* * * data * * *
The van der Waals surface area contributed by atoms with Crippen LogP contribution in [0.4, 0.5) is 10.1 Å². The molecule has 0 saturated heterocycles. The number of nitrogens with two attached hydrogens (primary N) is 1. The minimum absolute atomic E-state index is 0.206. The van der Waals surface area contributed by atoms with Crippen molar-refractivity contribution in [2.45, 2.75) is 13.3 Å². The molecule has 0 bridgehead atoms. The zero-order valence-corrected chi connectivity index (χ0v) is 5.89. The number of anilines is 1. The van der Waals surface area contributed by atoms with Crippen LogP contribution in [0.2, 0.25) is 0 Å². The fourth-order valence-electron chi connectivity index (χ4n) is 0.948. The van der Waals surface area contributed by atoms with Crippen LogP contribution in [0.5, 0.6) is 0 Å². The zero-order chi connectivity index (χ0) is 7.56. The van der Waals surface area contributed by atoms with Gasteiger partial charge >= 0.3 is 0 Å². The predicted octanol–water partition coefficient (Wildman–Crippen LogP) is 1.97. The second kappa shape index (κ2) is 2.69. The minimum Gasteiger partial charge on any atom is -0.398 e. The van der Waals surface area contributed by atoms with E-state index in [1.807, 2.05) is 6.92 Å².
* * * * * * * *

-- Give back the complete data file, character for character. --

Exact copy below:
The van der Waals surface area contributed by atoms with Crippen LogP contribution in [0.4, 0.5) is 10.1 Å². The molecule has 0 saturated heterocycles. The number of nitrogens with two attached hydrogens (primary N) is 1. The minimum absolute atomic E-state index is 0.206. The van der Waals surface area contributed by atoms with Crippen molar-refractivity contribution in [2.45, 2.75) is 13.3 Å². The molecule has 0 bridgehead atoms. The zero-order valence-corrected chi connectivity index (χ0v) is 5.89. The number of anilines is 1. The van der Waals surface area contributed by atoms with Crippen LogP contribution in [0.2, 0.25) is 0 Å². The fourth-order valence-electron chi connectivity index (χ4n) is 0.948. The van der Waals surface area contributed by atoms with Crippen LogP contribution in [0.5, 0.6) is 0 Å². The zero-order chi connectivity index (χ0) is 7.56. The van der Waals surface area contributed by atoms with Gasteiger partial charge >= 0.3 is 0 Å². The predicted octanol–water partition coefficient (Wildman–Crippen LogP) is 1.97. The second kappa shape index (κ2) is 2.69. The minimum Gasteiger partial charge on any atom is -0.398 e. The van der Waals surface area contributed by atoms with E-state index in [1.807, 2.05) is 6.92 Å².